Diet Makes Kids 15 Percent Less Likely to be Overweight
A study of eight European countries presented at this year’s European Congress on Obesity (ECO)in Sofia, Bulgaria, has shown that children consuming a diet more in line with the rules of the Mediterranean one are 15 percent less likely to be overweight or obese than those children who do not.
The research is by Gianluca Tognon, Univ. of Gothenburg, and colleagues across the 8 countries: Sweden, Germany, Spain, Italy, Cyprus, Belgium, Estonia and Hungary.
Read more: http://www.laboratoryequipment.com/news/2014/06/diet-makes-kids-15-percent-less-likely-be-overweight
Calcium and vitamin D are commonly recommended for older women, but the usual supplements may actually send calcium excretion and blood levels too high for some women, shows a new study published online in Menopause, the journal of The North American Menopause Society (NAMS).
This randomized, placebo-controlled trial included 163 older (ages 57 to 90) white women whose vitamin D levels were too low. The women took calcium citrate tablets to meet their recommended intake of 1,200 mg/day, and they took various doses of vitamin D, ranging from 400 to 4,800 IU/day. The trial was limited by ethnicity because different ethnic groups metabolize calcium and vitamin D differently.
Read more: http://www.laboratoryequipment.com/news/2014/06/supplements-may-be-too-much-some-older-women
No Link Found Between Soy, Endometrial Cancer Risk
Researchers have found no evidence of a protective association between soy food and endometrial cancer risk, says a new study published inWiley’s BJOG: An International Journal of Obstetrics and Gynaecology.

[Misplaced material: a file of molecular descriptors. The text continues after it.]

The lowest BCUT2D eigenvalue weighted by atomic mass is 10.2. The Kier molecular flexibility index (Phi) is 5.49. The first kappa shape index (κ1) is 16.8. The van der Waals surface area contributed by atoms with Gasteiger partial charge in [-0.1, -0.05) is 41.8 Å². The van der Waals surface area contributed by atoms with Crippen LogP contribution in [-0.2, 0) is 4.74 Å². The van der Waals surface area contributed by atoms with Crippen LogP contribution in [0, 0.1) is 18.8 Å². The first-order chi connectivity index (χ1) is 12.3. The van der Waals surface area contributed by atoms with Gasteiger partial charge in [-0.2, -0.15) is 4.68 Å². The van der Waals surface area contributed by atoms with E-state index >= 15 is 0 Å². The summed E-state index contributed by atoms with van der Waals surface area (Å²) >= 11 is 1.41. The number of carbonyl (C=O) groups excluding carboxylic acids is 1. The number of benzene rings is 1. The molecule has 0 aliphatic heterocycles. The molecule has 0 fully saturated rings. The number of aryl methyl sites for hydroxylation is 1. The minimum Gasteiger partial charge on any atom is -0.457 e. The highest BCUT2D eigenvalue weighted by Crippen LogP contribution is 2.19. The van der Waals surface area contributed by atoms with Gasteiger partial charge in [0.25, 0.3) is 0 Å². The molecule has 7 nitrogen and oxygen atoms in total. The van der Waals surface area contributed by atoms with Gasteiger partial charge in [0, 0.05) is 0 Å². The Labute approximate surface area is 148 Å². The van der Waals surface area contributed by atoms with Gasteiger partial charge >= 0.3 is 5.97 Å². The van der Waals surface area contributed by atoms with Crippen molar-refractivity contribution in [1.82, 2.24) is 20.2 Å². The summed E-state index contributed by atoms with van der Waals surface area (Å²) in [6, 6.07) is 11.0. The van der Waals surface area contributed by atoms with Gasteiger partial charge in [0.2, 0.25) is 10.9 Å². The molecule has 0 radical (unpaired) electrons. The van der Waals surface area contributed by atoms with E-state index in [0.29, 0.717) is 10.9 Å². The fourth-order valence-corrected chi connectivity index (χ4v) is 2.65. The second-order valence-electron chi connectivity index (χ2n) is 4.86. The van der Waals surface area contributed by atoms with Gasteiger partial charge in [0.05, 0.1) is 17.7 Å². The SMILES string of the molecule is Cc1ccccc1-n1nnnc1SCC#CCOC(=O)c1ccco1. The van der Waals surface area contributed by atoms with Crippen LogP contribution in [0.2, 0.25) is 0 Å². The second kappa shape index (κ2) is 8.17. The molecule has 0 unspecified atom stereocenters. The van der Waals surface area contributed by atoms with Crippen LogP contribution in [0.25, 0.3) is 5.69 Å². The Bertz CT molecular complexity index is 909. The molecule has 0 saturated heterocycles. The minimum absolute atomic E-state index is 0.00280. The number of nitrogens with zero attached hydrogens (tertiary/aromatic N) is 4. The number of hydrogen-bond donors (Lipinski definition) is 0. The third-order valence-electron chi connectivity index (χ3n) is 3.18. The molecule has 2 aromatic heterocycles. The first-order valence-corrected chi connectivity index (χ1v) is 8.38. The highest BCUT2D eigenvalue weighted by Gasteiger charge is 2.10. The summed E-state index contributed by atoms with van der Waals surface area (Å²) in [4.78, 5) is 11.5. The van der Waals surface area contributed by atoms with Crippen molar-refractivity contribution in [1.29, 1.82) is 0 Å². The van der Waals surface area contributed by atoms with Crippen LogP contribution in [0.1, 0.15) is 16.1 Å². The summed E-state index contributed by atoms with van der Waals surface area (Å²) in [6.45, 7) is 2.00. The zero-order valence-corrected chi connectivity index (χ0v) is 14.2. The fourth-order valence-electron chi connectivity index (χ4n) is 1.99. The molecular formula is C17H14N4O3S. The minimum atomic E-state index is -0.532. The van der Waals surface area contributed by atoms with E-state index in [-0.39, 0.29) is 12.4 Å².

Soy foods are an almost exclusive dietary source of isoflavones, a plant-derived estrogen. Some studies have highlighted their potential cancer protective properties, however, research looking at the link to endometrial cancer has been inconsistent.
Read more: http://www.laboratoryequipment.com/news/2014/06/no-link-found-between-soy-endometrial-cancer-risk
Lifestyle Diseases Rising Globally
We can all, in general, expect to live a little longer than our grandparents did – and, until recently, many of us have had expectations to live to an older age than our own parents. In addition to living longer, our risks of disease and causes of death are changing.
Data from the 2010 Global Burden of Disease survey shows that all around the world populations are shifting away from infectious diseases towards non-communicable diseases (NCDs). NCDs represent a wide range of conditions, among which the most common are heart disease, strokes and lung diseases.
Read more: http://www.laboratoryequipment.com/news/2014/06/lifestyle-diseases-rising-globally
Ban on Pavement Sealant Significantly Impacted Lake
In 2006, Austin, Texas, became the first city in the country to ban a commonly used pavement sealant over concerns that it was a major source of cancer-causing compounds in the environment. Eight years later, the city’s action seems to have made a big dent in the targeted compounds’ levels — researchers now report that the concentrations have dropped significantly. They published their study, which could have broad implications for other jurisdictions and public health, in the ACS journal Environmental Science & Technology.
Peter Van Metre and Barbara Mahler from the U.S. Geological Survey point out that in 2005, researchers figured out that pavement sealants made from coal tar were contributing high levels of polycyclic aromatic hydrocarbons (PAHs) to the environment. This is a serious public concern because studies have shown that PAHs cause cancer in animals, and they likely impact human health as well.